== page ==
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In a 1950 conversation at Los Alamos, four world-class scientists generally agreed, given the size of the Universe, that advanced extraterrestrial civilizations must be present. But one of the four, Enrico Fermi, asked, "If these civilizations do exist, where is everybody?" Given the fact that there are perhaps 400 million stars in our Galaxy alone, and perhaps 400 million galaxies in the Universe, it stands to reason that somewhere out there, in the 14 billion-year-old cosmos, there is or once was a civilization at least as advanced as our own. Webb discusses in detail the 50 most cogent and intriguing solutions to Fermi's famous paradox.
Scoreboard Bleeding
This book was well researched, with many references to various scientific theories about extraterrestrial civilizations as well as some interesting science fiction stories dealing with aliens. It was a fairly thorough review of the subject for the general public and was generally well written, but some discussions I found a bit too detailed - I had to skim through the several pages of discussion of DNA, RNA etc as it was too tedious for me (maybe others would think differently). Many different theories are discussed, from the practical (difficulties of spaceflight and interstellar communication) to the highly theoretical (parallel universes).
If you're toying with the idea of buying this book: Do it! It will blow your imagination wide open and give your brain fodder for weeks, if not more.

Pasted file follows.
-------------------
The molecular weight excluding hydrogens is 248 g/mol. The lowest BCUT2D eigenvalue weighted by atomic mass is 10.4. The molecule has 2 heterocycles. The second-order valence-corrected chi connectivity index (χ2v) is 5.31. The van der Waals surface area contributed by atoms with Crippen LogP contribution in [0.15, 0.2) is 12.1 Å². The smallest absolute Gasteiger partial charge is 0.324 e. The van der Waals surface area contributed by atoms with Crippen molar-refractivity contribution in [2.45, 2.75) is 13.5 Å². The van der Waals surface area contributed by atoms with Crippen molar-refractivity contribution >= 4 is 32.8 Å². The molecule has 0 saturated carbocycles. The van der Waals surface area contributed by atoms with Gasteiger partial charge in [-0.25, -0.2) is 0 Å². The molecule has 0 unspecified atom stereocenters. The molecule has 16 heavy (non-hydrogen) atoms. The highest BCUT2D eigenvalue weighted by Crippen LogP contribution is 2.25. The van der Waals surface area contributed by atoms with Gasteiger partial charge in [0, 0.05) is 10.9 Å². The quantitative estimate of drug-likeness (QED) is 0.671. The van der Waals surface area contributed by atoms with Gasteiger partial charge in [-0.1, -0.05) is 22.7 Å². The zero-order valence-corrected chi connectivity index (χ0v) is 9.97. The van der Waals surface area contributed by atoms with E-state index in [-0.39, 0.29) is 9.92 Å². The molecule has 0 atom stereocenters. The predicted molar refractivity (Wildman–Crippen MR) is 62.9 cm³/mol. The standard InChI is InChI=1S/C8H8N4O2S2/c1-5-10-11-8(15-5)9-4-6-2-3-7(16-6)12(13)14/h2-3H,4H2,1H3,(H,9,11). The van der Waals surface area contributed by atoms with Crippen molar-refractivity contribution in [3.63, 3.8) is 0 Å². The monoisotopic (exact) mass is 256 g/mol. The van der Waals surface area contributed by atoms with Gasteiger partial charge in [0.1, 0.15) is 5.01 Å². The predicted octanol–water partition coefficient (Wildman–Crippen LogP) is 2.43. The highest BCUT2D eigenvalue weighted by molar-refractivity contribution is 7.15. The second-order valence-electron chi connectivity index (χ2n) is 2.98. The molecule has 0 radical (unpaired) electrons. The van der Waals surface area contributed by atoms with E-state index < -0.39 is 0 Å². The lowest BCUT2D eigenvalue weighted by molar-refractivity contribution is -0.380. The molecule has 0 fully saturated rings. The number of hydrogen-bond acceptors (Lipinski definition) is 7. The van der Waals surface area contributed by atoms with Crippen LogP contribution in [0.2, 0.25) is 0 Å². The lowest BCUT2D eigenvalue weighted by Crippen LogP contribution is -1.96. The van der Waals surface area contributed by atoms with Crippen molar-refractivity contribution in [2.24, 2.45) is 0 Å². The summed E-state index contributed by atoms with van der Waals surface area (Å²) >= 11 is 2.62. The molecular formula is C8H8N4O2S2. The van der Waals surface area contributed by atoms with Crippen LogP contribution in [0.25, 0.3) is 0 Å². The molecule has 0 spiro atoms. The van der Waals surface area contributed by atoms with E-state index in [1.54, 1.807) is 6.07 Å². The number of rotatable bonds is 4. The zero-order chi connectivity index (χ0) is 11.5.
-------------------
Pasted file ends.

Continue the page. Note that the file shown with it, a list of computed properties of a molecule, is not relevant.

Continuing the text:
This book is a wonderfully informative introduction to the wide range of thinking about the subject of the possibility of extraterrestrial life. Stephen Webb uses the so-called Fermi Paradox as a launchpad for the discussion.

The Fermi Paradox is this: The numbers, along with the sound principle that there is nothing obviously special about Earth and its immediate environs, suggest that it's highly unlikely that we are the only forms of life in the Galaxy, and certainly not in the Universe! However, there remains the one incontrovertible fact in the whole discussion: there is simply no evidence for anyone else.

The question is: "Why?"

Webb considers 50 proposed answers to this question. In my estimation, he gives most of them as fair a shake as they deserve (if not fairer), and this is one of the most impressive aspects of the book. In a subject like this, where there is very little concrete evidence to restrain the sort of wild speculation and pontification of which people are so fond, it is very easy to get dogmatic one way or the other and to dismiss others' ideas without fair trial.